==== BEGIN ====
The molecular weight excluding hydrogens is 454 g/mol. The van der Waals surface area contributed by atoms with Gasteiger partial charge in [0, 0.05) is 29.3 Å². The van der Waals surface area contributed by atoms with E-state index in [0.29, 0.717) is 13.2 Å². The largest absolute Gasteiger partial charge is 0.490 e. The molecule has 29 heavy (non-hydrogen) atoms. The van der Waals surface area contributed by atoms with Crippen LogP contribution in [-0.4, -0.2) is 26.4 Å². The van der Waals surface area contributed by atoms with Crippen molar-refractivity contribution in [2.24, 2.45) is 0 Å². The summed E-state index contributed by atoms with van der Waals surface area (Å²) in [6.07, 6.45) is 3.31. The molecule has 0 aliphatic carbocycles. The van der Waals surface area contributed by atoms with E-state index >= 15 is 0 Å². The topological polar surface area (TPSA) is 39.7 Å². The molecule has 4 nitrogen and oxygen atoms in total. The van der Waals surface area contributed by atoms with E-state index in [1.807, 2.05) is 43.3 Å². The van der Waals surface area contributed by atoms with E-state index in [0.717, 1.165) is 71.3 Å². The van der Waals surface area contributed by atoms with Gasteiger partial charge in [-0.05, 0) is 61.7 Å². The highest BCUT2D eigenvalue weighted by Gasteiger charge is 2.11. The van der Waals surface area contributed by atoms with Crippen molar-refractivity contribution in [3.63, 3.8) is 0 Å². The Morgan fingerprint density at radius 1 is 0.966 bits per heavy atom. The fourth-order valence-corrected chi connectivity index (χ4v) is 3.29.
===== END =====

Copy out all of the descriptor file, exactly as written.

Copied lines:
The molecular weight excluding hydrogens is 454 g/mol. The van der Waals surface area contributed by atoms with Gasteiger partial charge in [0, 0.05) is 29.3 Å². The van der Waals surface area contributed by atoms with E-state index in [0.29, 0.717) is 13.2 Å². The largest absolute Gasteiger partial charge is 0.490 e. The molecule has 29 heavy (non-hydrogen) atoms. The van der Waals surface area contributed by atoms with Crippen LogP contribution in [-0.4, -0.2) is 26.4 Å². The van der Waals surface area contributed by atoms with Crippen molar-refractivity contribution in [2.24, 2.45) is 0 Å². The summed E-state index contributed by atoms with van der Waals surface area (Å²) in [6.07, 6.45) is 3.31. The molecule has 0 aliphatic carbocycles. The van der Waals surface area contributed by atoms with E-state index >= 15 is 0 Å². The topological polar surface area (TPSA) is 39.7 Å². The molecule has 4 nitrogen and oxygen atoms in total. The van der Waals surface area contributed by atoms with E-state index in [1.807, 2.05) is 43.3 Å². The van der Waals surface area contributed by atoms with E-state index in [0.717, 1.165) is 71.3 Å². The van der Waals surface area contributed by atoms with Gasteiger partial charge in [-0.05, 0) is 61.7 Å². The highest BCUT2D eigenvalue weighted by Gasteiger charge is 2.11. The van der Waals surface area contributed by atoms with Crippen molar-refractivity contribution in [3.63, 3.8) is 0 Å². The Morgan fingerprint density at radius 1 is 0.966 bits per heavy atom. The fourth-order valence-corrected chi connectivity index (χ4v) is 3.29.